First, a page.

Subtle bias may also seep into recruitment processes. For example, recruiters may place undue emphasis on factors such as university prestige and grade point average, which have been shown to be poor predictors of job performance (Bryant, Reference Bryant2013; Rivera, Reference Rivera2012). These metrics have differential adverse impact, and thus, in addition to being unrelated to most job descriptions (the caveat being entry-level jobs), they can also disadvantage certain groups. Furthermore, deeply ingrained negative stereotypes may shape how application materials are perceived and, therefore, disadvantage minority groups in subsequent hiring decisions (Madera, Hebl, & Martin, Reference Madera, Hebl and Martin2009). Finally, insufficient or inauthentic diverse recruitment material may act as a subtle barrier to minority applicants who see it as a reflection of the organization's diversity climate (Avery, Reference Avery2003).

Beyond recruitment, many people who make selection decisions tend to rely on less valid selection measures that may inadvertently disadvantage minority applicants despite the fact that a number of selection measures with high predictive validity and low adverse impact have been identified (Schmidt & Hunter, Reference Schmidt and Hunter1998). For instance, an increasing number of hiring managers are relying on social media information (e.g., Facebook, Myspace, Twitter; V. R. Brown & Vaughn, Reference Brown and Vaughn2011) as well as credit scores (Bernerth, Taylor, Walker, & Whitman, Reference Bernerth, Taylor, Walker and Whitman2012) to help them screen and select applicants. Indeed, these trends are disconcerting insofar as these sources reveal information to recruiters and hiring managers that is unrelated to the job but may bias the selection process.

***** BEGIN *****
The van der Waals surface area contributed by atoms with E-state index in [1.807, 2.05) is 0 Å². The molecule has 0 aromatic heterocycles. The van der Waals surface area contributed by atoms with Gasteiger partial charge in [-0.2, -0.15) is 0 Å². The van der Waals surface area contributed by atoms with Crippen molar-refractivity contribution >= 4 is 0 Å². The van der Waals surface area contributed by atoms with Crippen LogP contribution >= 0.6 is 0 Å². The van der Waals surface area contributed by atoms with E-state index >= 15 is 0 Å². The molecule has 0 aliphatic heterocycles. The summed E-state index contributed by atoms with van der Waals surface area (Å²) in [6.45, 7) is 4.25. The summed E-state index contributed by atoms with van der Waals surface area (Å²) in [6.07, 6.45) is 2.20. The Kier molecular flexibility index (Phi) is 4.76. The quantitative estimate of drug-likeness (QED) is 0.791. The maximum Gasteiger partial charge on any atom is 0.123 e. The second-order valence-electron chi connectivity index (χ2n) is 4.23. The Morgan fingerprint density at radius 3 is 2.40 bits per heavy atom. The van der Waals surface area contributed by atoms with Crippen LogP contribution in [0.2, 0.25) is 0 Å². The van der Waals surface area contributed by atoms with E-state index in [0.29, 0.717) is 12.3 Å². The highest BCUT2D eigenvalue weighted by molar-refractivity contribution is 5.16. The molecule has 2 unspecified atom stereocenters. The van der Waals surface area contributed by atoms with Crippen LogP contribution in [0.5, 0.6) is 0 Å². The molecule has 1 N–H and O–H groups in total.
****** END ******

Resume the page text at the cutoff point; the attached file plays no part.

Unstructured interviews, one of the most widely used hiring tools in selection, present a tremendous opportunity for subtle bias due to their interpersonal nature. For instance, Barrick, Swider, and Stewart (Reference Barrick, Swider and Stewart2010) discovered that the informal “rapport building” (e.g., non-job-related chitchat) that took place between a candidate and an interviewer before a structured interview began predicted subsequent job offers. Indeed, interviewers may be more open and friendly with individuals who are more similar to them, leading to better rapport building with those candidates and putting dissimilar others at a disadvantage.